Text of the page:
result <- niftyreg(source, target, scope="nonlinear", init=forward(result))
scope argument, and also the fact that we use the result of the previous linear registration to initialise the nonlinear one. (The
forward function extracts the forward transformation from the previous registration.) This should result in reduced convergence time, since the affine transformation provides a first approximation for the nonlinear registration algorithm. Nevertheless, this algorithm will generally take longer to complete.
Once a transformation between two images has been established through registration, it can be extracted, applied to another image or pixel coordinates, or manipulated. Transformations can also be read from or written to file, or created from scratch. Registration is by default symmetric, meaning that forward and reverse transformations are calculated simultaneously. These can be extracted using the
Let's use a simple image by way of example. We will need the
jpeg package to read it in, and the
mmand package (version 1.2.0 or later) to visualise it.
## install.packages(c("jpeg","mmand")) library(jpeg); library(mmand) house <- readJPEG(system.file("extdata", "house_colour_large.jpg", package="RNiftyReg")) display(house)
Clearly this is a colour image, with red, green and blue channels.
RNiftyReg can work with it in this format, but internally the channels will be averaged before the registration starts. This step performs a colour-to-greyscale conversion equivalent to
house_bw <- apply(house, 1:2, mean) display(house_bw)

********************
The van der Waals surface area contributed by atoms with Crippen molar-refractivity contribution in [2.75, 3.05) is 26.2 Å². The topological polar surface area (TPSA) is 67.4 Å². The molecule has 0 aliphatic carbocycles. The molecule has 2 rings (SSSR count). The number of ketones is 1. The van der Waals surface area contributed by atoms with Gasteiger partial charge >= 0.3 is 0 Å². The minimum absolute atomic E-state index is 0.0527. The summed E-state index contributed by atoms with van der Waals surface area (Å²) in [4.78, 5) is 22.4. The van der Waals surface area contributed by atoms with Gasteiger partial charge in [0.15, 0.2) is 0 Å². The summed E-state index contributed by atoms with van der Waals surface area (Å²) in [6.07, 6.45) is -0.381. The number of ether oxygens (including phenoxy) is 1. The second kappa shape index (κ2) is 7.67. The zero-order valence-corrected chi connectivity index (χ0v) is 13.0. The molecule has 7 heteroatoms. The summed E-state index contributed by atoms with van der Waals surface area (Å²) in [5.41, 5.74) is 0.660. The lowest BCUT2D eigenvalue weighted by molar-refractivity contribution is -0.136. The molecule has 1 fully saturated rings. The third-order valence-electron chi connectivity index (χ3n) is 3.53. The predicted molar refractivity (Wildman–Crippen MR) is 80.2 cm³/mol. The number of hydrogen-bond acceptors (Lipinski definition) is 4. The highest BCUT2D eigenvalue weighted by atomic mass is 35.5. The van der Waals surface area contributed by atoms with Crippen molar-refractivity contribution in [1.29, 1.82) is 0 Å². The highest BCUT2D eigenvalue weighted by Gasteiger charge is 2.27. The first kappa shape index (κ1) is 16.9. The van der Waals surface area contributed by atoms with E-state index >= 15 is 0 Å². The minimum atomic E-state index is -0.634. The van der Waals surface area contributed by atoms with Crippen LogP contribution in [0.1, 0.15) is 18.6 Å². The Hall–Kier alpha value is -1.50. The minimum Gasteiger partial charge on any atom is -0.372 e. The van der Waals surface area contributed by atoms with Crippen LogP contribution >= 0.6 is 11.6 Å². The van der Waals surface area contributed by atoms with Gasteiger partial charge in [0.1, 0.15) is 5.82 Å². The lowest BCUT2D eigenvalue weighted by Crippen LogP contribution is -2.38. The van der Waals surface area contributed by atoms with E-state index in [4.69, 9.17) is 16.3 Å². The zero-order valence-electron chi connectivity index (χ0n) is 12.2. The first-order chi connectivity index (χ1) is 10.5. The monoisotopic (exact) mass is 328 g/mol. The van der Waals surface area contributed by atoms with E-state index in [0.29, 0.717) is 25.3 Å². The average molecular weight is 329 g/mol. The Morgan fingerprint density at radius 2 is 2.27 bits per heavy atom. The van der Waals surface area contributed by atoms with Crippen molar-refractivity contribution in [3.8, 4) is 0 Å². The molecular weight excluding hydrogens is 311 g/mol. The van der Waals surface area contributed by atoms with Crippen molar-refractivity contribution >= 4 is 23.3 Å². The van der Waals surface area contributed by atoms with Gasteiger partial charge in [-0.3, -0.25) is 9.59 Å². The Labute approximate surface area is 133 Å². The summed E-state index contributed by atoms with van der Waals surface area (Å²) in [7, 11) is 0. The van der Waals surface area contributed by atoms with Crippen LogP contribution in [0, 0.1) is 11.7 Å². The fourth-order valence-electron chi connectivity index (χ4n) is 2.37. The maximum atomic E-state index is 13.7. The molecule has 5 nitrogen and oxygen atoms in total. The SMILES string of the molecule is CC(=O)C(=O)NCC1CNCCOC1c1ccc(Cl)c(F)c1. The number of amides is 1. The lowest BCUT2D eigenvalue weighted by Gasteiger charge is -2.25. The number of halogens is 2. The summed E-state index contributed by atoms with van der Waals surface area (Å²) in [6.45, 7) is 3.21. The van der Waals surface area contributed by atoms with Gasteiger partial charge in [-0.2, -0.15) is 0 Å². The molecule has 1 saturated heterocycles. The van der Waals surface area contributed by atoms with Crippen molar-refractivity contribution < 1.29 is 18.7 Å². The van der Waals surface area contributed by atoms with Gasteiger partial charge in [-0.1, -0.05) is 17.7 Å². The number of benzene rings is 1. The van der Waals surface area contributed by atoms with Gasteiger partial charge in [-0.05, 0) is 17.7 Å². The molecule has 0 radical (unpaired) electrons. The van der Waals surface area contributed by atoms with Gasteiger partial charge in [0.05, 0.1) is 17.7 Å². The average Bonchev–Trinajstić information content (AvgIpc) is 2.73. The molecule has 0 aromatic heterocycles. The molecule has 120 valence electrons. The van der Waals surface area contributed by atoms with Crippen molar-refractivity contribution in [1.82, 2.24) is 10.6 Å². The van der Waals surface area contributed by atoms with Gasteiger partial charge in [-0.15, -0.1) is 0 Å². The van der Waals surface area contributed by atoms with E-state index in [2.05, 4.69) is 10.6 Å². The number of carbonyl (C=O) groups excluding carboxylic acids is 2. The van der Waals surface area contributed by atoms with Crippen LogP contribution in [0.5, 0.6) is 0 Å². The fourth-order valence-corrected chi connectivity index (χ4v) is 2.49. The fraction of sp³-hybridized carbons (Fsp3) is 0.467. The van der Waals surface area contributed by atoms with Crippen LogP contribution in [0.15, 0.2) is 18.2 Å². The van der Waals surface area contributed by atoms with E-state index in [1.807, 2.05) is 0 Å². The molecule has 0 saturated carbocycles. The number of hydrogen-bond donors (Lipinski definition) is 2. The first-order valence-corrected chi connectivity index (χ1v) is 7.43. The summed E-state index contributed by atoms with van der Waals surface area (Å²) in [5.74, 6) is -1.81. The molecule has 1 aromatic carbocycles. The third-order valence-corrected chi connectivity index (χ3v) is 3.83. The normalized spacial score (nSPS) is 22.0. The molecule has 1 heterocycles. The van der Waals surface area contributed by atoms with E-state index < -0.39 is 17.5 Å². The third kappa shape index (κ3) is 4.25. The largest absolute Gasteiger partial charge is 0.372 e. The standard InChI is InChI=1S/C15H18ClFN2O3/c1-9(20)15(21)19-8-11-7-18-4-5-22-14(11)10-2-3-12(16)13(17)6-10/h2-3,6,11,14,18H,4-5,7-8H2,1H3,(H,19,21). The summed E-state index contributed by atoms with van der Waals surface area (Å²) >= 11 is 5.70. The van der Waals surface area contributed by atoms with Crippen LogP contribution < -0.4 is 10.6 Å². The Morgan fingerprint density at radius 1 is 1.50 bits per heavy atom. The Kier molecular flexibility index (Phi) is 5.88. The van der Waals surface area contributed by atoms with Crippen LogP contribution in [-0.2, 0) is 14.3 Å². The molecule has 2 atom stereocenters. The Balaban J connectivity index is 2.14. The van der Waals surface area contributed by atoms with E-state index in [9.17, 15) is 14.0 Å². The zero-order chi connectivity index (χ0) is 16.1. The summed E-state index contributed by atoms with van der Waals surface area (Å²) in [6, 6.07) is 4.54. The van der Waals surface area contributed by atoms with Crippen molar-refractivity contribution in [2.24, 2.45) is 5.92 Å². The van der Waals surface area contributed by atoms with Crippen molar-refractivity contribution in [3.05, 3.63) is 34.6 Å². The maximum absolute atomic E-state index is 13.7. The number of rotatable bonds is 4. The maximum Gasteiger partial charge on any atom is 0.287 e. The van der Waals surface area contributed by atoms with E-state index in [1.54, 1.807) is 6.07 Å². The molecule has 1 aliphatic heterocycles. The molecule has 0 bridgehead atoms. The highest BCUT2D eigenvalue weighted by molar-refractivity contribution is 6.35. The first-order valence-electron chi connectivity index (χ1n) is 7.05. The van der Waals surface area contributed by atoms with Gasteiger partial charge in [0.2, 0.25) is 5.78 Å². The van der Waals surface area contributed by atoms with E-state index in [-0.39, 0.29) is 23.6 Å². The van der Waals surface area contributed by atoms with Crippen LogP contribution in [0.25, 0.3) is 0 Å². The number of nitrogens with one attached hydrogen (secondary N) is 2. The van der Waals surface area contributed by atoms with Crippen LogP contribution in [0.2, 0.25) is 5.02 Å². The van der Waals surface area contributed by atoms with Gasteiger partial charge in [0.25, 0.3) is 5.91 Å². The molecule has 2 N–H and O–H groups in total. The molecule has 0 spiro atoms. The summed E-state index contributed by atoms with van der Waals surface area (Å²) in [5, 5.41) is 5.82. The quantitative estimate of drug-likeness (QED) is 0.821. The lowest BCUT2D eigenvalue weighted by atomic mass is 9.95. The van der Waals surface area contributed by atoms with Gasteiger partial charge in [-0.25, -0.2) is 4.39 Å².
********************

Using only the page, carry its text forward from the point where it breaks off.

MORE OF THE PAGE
Now, instead of registering the image to another image, let's create a simple affine transformation that applies a skew to the image.
affine <- buildAffine(skews=0.1, source=house) print(affine) # NiftyReg affine matrix: # 1.0 -0.1 0.0 0.0 # 0.0 1.0 0.0 0.0 # 0.0 0.0 1.0 0.0 # 0.0 0.0 0.0 1.0 # Source origin: (1, 1, 1) # Target origin: (1, 1, 1)
So, this is a diagonal matrix with just a single off-diagonal element, which produces the skew effect. (The sign is negative because NiftyReg actually represents transforms from target to source space, not the more intuitive reverse.) Let's apply it to the image using the important
applyTransform function, and see the effect.
house_skewed <- applyTransform(affine, house) display(house_skewed)
Moreover, we can transform a pixel coordinate into the space of the skewed image:
applyTransform(affine, c(182,262,1)) #  208.1 262.0 1.0
Notice that the skew changes the first coordinate (in the up-down direction), but not the second (in the left-right direction) or third (the colour channel number).
Finally, we can register the original image to the skewed one, to recover the transformation:
result <- niftyreg(house, house_skewed, scope="affine") print(forward(result)) # NiftyReg affine matrix: # 1.000845194 -0.099988878 0.000000000 -0.279240519 # -0.003345727 1.000585556 0.000000000 0.543151319 # 0.000000000 0.000000000 1.000000000 0.000000000 # 0.000000000 0.000000000 0.000000000 1.000000000 # Source origin: (1, 1, 1) # Target origin: (1, 1, 1)
Notice that the estimated transformation closely approximates the generative one, with the element in row 1, column 2 being very close to -0.1. We can decompose this estimated transformation and recover the skew component:
decomposeAffine(forward(result))$skews # xy xz yz # 0.1032827 0.0000000 0.0000000
Two other manipulations can be helpful to know about. The first is calculating a half-transform, which can be used to transform the image into a space halfway to the target. For example, using our registration result from above,